If you haven't checked out the nominations, you might want to give them a read. Some are winery folks like me, who dabble in blogging. Most are professional writers who specialize in wine. And, some are full fledged bloggers who have transitioned 100% to online writing instead of traditional media. Whatever the case, they deserve your attention, as anyone who has a blog knows that it takes a big commitment.
So, let's hear it for this year's nominations to the American Wine Blog Awards! Even though Wilma isn't on the list this year, I'm proud to be part of the pack.
|I'm feeling a little blue. The office next to me is vacant for the first time in|
10 years. My assistant is gone and I continue the search for a top notch
replacement. It's been a frantic couple of weeks as we tried to dump everything from her brain into other's, just as I had done from mine to hers over our many years of working together. In her characteristic style, she managed to handle the transition with grace and ease, for which I am very grateful.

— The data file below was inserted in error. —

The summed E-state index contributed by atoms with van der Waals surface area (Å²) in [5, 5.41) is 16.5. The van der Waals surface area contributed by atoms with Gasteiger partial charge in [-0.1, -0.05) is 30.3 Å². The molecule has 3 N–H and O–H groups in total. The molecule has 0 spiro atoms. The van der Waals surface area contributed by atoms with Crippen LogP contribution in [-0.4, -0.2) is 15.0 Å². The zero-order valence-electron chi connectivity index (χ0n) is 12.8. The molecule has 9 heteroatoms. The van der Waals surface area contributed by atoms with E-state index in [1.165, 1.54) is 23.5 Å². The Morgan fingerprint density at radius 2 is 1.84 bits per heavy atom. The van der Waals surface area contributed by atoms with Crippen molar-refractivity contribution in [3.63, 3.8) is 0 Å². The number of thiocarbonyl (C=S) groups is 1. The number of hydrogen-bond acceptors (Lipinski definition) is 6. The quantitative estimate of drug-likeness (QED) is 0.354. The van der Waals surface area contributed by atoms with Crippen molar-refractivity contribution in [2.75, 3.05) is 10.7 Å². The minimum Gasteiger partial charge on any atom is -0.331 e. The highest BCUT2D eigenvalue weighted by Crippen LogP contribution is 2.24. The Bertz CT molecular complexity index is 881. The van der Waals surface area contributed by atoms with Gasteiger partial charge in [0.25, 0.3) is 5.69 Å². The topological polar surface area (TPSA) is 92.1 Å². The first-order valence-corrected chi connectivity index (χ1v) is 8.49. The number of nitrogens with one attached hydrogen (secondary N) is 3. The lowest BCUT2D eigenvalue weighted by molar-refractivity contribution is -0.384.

But change, especially when a beloved employee moves on, can have a positive effect too. It encourages new ways of thinking and allows people to inherently grow in their roles and responsibilities. And, the newcomer often brings talents and expertise far beyond the required skills of the job. So, I continue on the recruitment path with several possible candidates coming in for more interviews.
We've had some amazing people come through our cellar doors over the years. People who started out very humbly and later went on to become famous winemakers, winery owners, etc. In fact, Dry Creek Vineyard could really be called the University of Dry Creek! Just a few weeks ago, I ran into Dan Karlsen. He worked for my dad in the 70s. He had no wine experience and nothing more than a beat up old van, long hair and a dog. But he had just arrived in Healdsburg and was itching to get in the wine business. Lucky for him, he came knocking at the right door. Despite his lack of experience, Dad immediately hired him saying Don't worry, I can teach you everything you need to know. He went on to become General Manager and Winemaker at Chalone Wine Group, and just landed a similar job at Talbott Winery in Monterey County.